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Old 05-11-2010, 12:07 PM   #93
Started IP 4/22/10
ibdadozer's Avatar
Join Date: Apr 2010
Location: St. Louis, MO
Posts: 65

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Height: 5'2"


Originally Posted by penguin0199 View Post
Elizabeth since you seem to be the resident "coach" maybe you can answer my question about aspartame. I know we aren't supposed to have it but why? I asked my coach and he couldn't give me a straight answer. Also is it really bad if we have a little because I accidently ordered a shake from Lindora that has aspartame and you can't return them and I don't want to waste it.
I'm not the resident coach but I can tell you what my coach told me is that aspartame in studies has actually been known to stimulate hunger while Splenda (sucralose) does not reach the brain for the same triggers. Now if she is right or not I'll never know. She also sent me the below information when I asked her.

The brain has a conditioned response in reaction to something that is sweet.
It is called "cephalic phase response".
This response is established as a result of a life long experience with sugar, and the body's perception of the arrival of new energy (sugar).
When the taste of an artificial sweetener such as aspartame stimulates the tongue, the brain programs the liver to prepare for the arrival of new energy (sugar) from outside.
The liver, in turn, stops the manufacture of starch and protein from reserves in the body, and instead begins to store the glucose (energy) that is circulating in the blood stream.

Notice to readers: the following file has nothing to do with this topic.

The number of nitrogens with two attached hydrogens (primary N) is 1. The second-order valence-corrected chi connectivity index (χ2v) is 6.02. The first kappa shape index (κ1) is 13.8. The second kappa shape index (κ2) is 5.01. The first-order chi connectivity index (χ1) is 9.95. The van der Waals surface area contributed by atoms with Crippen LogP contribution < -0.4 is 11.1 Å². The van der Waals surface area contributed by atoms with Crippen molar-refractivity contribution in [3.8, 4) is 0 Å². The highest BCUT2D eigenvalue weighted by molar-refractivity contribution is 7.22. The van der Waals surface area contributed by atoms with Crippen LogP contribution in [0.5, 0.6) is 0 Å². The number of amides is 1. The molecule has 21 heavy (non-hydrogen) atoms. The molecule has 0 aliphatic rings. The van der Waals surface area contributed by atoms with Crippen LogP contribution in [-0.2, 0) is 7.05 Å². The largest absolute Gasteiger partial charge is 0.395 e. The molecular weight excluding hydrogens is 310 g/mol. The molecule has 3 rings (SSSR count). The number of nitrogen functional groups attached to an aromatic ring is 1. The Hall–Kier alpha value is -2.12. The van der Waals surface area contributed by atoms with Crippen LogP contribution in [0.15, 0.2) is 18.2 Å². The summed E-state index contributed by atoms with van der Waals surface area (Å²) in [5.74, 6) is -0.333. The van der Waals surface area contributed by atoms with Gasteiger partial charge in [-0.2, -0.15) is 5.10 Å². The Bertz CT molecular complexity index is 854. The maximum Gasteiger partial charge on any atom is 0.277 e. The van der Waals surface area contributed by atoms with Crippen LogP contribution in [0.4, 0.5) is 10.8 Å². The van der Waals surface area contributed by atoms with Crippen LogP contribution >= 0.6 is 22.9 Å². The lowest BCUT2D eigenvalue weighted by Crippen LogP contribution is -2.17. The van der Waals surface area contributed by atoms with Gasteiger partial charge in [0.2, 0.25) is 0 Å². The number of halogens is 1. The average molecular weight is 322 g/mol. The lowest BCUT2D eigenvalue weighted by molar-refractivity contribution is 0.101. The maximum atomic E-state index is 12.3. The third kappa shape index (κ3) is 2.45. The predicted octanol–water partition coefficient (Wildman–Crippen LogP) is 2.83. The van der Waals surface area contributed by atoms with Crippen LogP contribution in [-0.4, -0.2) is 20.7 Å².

Foods having a sweet taste without the accompanying calories (sugar-free usually = low calories) stimulate the taste buds, creating an urge to eat and thus overeat.
It is the liver that produces the signals and the urge to eat. The cephalic phase response triggers the release of insulin, which stores sugar in the blood stream.
This creates low blood sugar, which leads to the development of increased cravings and appetite.
Studies have shown that this urge to eat more food after using artificial sweeteners such as aspartame can last up to 90 minutes after the meal or snack.
It has been shown that the brain retains the urge to eat for a long time, when the taste buds for sugar are stimulated, without any sugar having entered the system.
The sweet taste of artificial sweeteners such as aspartame will cause the brain to program the liver to store supplies rather than release supplies from its storage.
This may be the reason why individuals who use diet soda for weight loss may suffer the need for repeated stimulation of the taste buds with sugar stimulation.
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